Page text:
Rabbits are very playful and active animals, and there’s nothing better than maintaining a well-rounded diet to keep them in top shape. There are many misconceptions about what rabbits should eat. Contrary to popular belief, rabbits need to eat more than just carrots and lettuce. Aside from the usual rabbit pellets, grass, hay, and leafy vegetable combo, It’s best to provide a more limited supply of other vegetables and fruits. So, can rabbits eat blackberries? Let’s find out…
- Can Rabbits Eat Blackberries?
- How much should I feed them?
- Health benefits rabbits get from Blackberries and Raspberries:
- Can baby rabbits eat blackberries and raspberries?
- Is it safe for them to eat blackberry and raspberry leaves as well?
- Can blackberries and raspberries make my rabbits sick?
- Which vegetables should be included in their diet?
- Food that is unsafe to eat for rabbits.
- Can I only feed them pellets for rabbits?
- What should go into the perfect diet for rabbits?
Can Rabbits Eat Blackberries?
YES, Rabbits can eat Blackberries, but in moderation. Rabbits have very sensitive digestive tracks so, when you introduce a new food, always do so slowly. To avoid upsetting their digestive tract.
How much should I feed them?
Since Blackberries and Raspberries are fruits, they should only be given once or twice a week and in small amounts, think of it as a special treat. Always remove seeds and pits because some have hulls that can be hard to digest and can cause life-threatening intestinal blockages.
Be very mindful not to overdo these treats, as they can promote intestinal problems and it can cause a rabbit to eat treats instead of its normal diet. And fruits should not be fed to an overweight rabbit.
Health benefits rabbits get from Blackberries and Raspberries:
- Great source of Magnesium
Magnesium is responsible for metabolic reactions. It also offsets calcium to prevent the occurrence of blood clots and helps produce energy, promoting your rabbit’s activeness.
- Rich in Antioxidants
Including fruits in your rabbit’s diet, such as raspberries, can help reduce the risk of the cell damage caused by free radicals and antioxidants are good in fighting off these free radicals.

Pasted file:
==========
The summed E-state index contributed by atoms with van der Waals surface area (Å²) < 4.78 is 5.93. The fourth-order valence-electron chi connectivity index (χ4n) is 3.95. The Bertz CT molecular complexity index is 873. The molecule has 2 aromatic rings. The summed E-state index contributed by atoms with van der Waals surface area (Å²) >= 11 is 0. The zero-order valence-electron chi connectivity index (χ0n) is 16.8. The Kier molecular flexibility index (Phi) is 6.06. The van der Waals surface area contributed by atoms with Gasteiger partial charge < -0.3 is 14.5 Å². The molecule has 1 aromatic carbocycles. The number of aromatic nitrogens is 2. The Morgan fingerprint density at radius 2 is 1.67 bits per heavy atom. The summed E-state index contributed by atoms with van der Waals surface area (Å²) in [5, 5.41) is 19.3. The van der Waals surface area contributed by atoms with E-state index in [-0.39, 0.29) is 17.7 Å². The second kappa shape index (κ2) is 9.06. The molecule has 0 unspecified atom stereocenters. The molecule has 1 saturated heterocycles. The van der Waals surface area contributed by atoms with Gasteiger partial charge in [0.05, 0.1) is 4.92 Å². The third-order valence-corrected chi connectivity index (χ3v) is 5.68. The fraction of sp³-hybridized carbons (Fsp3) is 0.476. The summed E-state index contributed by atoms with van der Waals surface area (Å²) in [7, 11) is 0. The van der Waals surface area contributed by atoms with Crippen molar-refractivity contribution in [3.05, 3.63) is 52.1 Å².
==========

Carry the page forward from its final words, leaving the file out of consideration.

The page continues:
Protein is necessary for building muscles and enzymes which a growing rabbit needs for their bodies. Rabbits use chemicals called amino acids to make the proteins they need. They get these amino acids from breaking down proteins in the food they eat. If a rabbit can’t make enough of the right proteins, it will struggle to grow and be healthy.
Adding fiber to their diet helps food move down the intestines before it is pooped out. But rabbits need a lot more. The digestive system of rabbits is very sensitive – without enough fiber, it clogs up. Fiber helps keep everything moving. For a rabbit, constipation can be fatal.
Rabbits need a lot of energy for their bodies – and fats are high in energy, there is twice as much energy in fat compared to the same weight of carbohydrates. They also need fats to help absorb some of the vitamins their body needs. Vitamins A, D, E & K are all soluble and dissolve in fats, so having a little fat in the diet helps their body to get these essential vitamins.
Copper helps the rabbit make hair, and regulate how the body uses iron, and creates energy. If they don’t get enough they may suffer from dermatitis, anemia, and bone marrow problems.
Rabbits need iron to help make blood. Red blood cells are made up of hemoglobin, a complex protein connected to an iron complex. The normal amount of iron in a rabbit’s blood is 33-40 mmol/liter.
This is necessary for bone development, they need at least 0.3 mg of manganese per rabbit per day to meet normal requirements.